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Make Houseplant Propagation Your Pandemic Side Hustle: Valuing Your Plants

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CS lives in an house that's being slowly converted into a rainforest by his rapidly-propagating plant collection.

The right Nepenthes pitcher plant makes me forget my houseplant budget.

The right Nepenthes pitcher plant makes me forget my houseplant budget.

What's Fair? It Depends

Finding the right asking price for your carefully propagated plants can feel tricky, and as you'd expect, varies a lot depending on which species it is. Supply/demand is nothing new, but there is always a little Internet Legwork to do before you can figure out what a plant is worth before you expend any effort in propagation.

So what is your plant worth? Sadly, there's no Kelly Blue Book answer, and plants can often "feel" like they're worth more or less than they are. If you're in a good market, a given plant can be worth twice as much as it would be an hour away. Propagation takes up a fair bit of space, so knowing which species are worth the shelf space in your area is key.

To save time/effort on endless fine-tuning, I developed a quick question chain to help figure out which plants I should be propagating this year (if selling them is the goal). It's far from perfect, and the amounts change all the time, but it has been insanely helpful in streamlining the pricing process. May you live in a plant-loving town!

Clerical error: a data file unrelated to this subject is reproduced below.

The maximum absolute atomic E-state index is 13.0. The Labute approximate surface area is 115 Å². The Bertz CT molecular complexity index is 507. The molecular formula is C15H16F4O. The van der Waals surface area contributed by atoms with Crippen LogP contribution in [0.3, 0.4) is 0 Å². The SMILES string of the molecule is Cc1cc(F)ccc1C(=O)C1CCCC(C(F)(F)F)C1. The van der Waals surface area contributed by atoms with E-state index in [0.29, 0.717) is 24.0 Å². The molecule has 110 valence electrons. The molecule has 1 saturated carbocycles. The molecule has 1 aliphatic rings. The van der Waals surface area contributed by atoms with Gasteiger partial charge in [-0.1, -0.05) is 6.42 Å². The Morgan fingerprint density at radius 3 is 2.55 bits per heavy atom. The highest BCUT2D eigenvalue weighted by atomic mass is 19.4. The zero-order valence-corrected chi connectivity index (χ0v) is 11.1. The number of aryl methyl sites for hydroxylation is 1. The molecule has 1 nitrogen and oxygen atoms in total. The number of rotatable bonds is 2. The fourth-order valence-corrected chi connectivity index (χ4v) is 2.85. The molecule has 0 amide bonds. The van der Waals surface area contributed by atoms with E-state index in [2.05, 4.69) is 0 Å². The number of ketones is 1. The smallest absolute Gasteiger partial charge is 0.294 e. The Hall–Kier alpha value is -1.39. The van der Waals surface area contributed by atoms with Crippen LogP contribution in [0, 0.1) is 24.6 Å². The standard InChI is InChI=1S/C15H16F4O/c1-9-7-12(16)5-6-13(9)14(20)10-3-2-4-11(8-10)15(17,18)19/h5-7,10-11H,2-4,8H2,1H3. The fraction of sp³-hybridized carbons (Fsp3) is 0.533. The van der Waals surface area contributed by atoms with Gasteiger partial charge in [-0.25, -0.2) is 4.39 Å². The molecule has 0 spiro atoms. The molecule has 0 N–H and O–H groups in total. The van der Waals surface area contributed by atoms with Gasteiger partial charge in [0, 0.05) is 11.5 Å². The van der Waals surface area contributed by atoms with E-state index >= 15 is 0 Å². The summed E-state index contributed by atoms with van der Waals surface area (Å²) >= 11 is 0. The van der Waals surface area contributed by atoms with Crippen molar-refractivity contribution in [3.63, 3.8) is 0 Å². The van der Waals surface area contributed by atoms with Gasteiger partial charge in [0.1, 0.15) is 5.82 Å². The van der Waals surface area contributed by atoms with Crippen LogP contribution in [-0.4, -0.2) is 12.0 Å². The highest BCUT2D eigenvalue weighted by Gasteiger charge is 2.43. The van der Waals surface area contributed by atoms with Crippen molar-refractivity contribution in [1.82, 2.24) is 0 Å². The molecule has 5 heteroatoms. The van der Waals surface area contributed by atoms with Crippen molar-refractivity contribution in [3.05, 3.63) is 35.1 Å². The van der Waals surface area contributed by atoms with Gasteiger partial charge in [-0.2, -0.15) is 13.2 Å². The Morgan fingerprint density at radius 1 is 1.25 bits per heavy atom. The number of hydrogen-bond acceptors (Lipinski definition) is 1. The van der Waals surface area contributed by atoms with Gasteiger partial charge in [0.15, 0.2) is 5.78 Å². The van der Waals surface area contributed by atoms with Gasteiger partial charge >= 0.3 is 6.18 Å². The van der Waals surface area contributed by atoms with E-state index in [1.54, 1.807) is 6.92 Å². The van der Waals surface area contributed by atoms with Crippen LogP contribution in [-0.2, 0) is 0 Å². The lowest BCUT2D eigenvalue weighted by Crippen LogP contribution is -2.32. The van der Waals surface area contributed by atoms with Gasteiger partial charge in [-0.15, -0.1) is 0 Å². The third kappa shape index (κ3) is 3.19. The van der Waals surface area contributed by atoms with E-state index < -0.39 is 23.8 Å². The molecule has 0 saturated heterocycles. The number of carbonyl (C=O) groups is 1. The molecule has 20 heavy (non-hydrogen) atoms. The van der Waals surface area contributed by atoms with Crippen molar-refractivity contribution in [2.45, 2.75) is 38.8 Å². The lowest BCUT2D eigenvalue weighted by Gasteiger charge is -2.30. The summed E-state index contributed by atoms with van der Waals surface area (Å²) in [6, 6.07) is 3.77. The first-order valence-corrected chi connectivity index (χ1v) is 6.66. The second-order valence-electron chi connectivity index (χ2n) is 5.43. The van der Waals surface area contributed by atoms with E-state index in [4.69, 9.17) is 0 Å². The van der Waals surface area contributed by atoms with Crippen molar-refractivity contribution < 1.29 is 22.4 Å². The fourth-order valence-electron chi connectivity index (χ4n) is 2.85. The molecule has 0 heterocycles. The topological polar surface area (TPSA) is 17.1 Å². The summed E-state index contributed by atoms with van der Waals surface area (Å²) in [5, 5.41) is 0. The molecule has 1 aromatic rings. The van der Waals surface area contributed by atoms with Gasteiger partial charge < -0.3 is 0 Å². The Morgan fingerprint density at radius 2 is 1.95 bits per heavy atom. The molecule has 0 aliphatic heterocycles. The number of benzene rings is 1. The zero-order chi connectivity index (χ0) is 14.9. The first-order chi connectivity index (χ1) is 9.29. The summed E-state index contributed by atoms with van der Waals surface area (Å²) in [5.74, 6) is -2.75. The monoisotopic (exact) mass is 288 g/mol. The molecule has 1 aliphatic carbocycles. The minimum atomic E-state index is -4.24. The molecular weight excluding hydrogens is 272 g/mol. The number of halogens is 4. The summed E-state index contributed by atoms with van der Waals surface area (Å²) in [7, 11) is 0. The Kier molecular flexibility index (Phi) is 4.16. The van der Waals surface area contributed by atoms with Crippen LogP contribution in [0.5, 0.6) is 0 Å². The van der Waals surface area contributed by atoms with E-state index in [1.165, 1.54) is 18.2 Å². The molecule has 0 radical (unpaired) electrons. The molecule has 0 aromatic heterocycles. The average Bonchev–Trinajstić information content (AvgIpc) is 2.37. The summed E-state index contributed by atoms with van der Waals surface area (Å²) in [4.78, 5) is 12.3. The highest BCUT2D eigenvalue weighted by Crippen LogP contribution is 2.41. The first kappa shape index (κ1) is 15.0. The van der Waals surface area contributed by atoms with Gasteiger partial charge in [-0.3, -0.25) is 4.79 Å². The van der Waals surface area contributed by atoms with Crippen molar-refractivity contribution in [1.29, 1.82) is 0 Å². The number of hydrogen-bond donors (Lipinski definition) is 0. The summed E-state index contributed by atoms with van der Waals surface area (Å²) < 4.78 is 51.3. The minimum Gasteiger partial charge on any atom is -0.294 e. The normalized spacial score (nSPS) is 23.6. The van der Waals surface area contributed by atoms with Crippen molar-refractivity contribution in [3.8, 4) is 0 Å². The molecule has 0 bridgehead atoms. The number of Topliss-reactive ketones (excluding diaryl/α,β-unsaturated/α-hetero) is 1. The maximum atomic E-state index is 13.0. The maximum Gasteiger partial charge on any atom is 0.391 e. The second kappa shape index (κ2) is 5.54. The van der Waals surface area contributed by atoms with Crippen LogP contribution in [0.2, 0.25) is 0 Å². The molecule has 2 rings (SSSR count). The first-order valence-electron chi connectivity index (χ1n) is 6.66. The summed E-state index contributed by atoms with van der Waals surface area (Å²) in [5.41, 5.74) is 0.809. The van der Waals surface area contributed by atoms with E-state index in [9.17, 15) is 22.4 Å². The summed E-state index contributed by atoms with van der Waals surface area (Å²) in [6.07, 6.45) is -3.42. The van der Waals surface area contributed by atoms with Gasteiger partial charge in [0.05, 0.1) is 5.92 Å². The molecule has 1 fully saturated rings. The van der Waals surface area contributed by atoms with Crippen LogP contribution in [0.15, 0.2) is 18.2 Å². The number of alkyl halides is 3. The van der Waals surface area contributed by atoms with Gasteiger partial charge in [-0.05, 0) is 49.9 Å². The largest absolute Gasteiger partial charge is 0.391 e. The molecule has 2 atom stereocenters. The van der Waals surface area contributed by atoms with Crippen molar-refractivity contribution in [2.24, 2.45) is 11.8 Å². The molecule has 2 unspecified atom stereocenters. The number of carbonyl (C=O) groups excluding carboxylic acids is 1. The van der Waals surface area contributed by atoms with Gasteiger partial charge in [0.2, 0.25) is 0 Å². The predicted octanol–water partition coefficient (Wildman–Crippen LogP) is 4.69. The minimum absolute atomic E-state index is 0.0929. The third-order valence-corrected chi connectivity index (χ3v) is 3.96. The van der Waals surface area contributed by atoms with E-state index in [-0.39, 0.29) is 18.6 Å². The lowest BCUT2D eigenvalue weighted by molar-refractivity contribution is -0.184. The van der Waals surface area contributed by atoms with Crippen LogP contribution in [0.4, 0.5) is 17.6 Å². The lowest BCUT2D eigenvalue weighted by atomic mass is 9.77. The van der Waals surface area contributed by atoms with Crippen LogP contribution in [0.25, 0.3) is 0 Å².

Question Chain for Pricing

Note: I'm making the assumption that you are planning to sell your plants directly to buyers in your area. If you're looking to open an Internet store and ship plants, that is a much more complicated endeavor, more of a hassle than I have experience with, and a conversation for another day.

Is your species being sold commercially in your area, and for how much?

At first, it seems like a bad thing if the answer is "yes," but if pricing is dead simple then someone is already selling it near you. Find a plant of equivalent age/size at the commercial retailer as a starting point, and add or subtract 10–25% from their asking price, depending on the relative condition of your plant vs. theirs. Bam. You're done.

What is it currently available through the Internet?

If the plant isn't being sold in your area, the next piece of the puzzle is figuring out what The World pays for your species. Aim to find two or three sites that are selling your species, take the average, and add 20%. Besides zero shipping costs, you hold at least two major advantages over internet sellers, namely:

  • You can likely get the plant to the buyer quicker than the Internet, if they're local enough.
  • The buyer gets to see the plant before they pay, and doesn't have to bother with sending it back if they don't like it.

This translates to less risk for the buyer and more value for your plants. It's also usually cheaper for the buyer, since many plants are difficult to ship, or may not ship during a particular season. All of this assumes your species/strain is commercially available at all in your area. If not, then: